Hasbro launches its new toy line based on Paramount’s upcoming Iron Man 2 movie with a variety of different 3.75” action figures. Among those in the first wave of the “Comic Series” figures is War Machine.
For those of you who may not be familiar with these figures, Hasbro will be breaking these 3.75” figures into two different assortments, a “Comic Series” and a “Movie Series” (three if you count the “Concept Series” which basically are made up versions of Iron Man armor by Hasbro as a way to make more figures). The “Movie Series” will consist of waves of figures based on the Iron Man characters from the first two Iron Man movies while the “Comic Series” will consist of figures based on the Iron Man comic book series from Marvel Comics.
“Built by Tony Stark for his friend James Rhodes, the War Machine armor was meant to fill in whenever Iron Man wasn’t available. Every bit as powerful as Stark’s armor and bristling with weapons, WAR MACHINE is built not just to stop evil, but to destroy it totally.”
This over-simplified bio is found on the card-back for Hasbro’s new War Machine (Comic Series) figure, which in fact sounds more like the bio for the movie version of the character than the comic book one. None-the-less, that is what you get for background on the character. There will in-fact be a “WAR MACHINE” (Movie Series) figure released in a future wave of the “Movie Series” (wave 2, I believe) which will have some minor differences in appearance from this figure.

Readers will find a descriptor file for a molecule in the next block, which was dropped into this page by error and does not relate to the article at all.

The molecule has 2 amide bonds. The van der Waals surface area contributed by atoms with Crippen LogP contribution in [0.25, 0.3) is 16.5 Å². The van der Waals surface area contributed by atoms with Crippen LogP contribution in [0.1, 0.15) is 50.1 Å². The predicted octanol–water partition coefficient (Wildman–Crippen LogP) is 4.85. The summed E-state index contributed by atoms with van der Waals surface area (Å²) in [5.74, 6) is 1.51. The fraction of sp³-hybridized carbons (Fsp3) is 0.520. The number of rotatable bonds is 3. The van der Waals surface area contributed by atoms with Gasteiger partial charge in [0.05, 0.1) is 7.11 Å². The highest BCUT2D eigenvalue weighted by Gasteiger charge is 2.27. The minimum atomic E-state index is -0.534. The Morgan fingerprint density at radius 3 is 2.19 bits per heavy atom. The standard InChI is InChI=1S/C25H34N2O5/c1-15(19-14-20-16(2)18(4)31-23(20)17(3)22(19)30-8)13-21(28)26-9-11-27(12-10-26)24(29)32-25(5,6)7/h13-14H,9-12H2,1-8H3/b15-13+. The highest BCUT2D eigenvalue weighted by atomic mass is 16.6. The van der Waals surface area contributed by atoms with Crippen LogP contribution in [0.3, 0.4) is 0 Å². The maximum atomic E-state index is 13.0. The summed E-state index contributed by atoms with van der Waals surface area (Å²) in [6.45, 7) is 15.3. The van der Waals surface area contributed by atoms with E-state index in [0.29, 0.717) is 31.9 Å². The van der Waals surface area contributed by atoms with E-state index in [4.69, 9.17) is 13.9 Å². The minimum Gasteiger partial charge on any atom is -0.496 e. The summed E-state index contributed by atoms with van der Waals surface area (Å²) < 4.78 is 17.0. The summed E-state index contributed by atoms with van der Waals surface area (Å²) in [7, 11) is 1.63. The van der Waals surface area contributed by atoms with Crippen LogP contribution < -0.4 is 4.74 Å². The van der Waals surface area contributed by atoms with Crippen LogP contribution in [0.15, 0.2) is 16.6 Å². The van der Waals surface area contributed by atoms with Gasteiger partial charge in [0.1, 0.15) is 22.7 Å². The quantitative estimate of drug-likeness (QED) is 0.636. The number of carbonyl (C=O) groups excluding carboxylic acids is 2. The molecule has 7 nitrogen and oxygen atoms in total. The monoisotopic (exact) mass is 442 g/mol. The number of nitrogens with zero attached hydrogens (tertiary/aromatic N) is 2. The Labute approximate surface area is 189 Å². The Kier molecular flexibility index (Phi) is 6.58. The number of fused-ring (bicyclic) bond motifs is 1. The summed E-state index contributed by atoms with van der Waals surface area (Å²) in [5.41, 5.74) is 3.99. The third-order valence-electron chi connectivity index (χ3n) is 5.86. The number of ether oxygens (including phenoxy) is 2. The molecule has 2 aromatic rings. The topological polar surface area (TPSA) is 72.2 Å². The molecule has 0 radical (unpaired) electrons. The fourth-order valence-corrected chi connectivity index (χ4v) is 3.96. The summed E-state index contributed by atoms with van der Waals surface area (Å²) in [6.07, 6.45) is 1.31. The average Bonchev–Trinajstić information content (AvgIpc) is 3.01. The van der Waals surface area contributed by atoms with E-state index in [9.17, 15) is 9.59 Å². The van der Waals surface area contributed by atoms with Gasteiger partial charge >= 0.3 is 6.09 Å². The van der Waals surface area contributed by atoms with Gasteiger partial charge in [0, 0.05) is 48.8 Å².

The packaging for the Iron Man 2 figures is fairly simple and plain. On the front is the same generic look for all the figures which shows an image of Iron Man in the top left corner shooting his repulsor and has the “Iron Man II” logo right above the blister. Just below the logo is the title showing whether the figure is a Comic, Movie or Concept series version of the character. Towards the bottom of the blister, the name of the figure and a description of the type of action features the figure may have are displayed. In the case of War Machine, it has retractable weapons.
The brief bio along with some small images of other figures in the wave and a larger image of the figure belonging to that particular card is on the back of the card-back.
Opening the figure is fairly simple – no twisty ties, thank god. When you get the figure out, you will notice it comes with two weapon effects-type attachments that will fit on the figure’s shoulder cannons, a figure stand, and 3 “Armor Cards.”
The “Armor Cards” are pretty gimmicky and don’t add much to the figure. In fact, since there no clear instructions on what the armor cards are for in the package, I am not sure if the kids buying these figures will even understand what to do with them.
Basically, there is a solid white card that shows the chest piece of the armor belonging to the figure in question along with two transparent cards with additional armor pieces like the arms, head and legs. When you place the two transparent cards over the solid white one, it gives the illusion of creating the War Machine armor. When you buy more than one figure, you can this mix and match the cards from other figures and supposedly make other unique looking armors. This might be cool if you could take the figures themselves and mix and match parts to make unique armored figures, but doing it with the cards alone seems like a waste of time and doesn’t always seem to work. I tried lining up the transparent armor pieces of War Machine with the solid card for Crimson Dynamo, another figure in the first “Comic Series” wave, but the arms and legs for War Machine did not align correctly with the chest piece of Dynamo.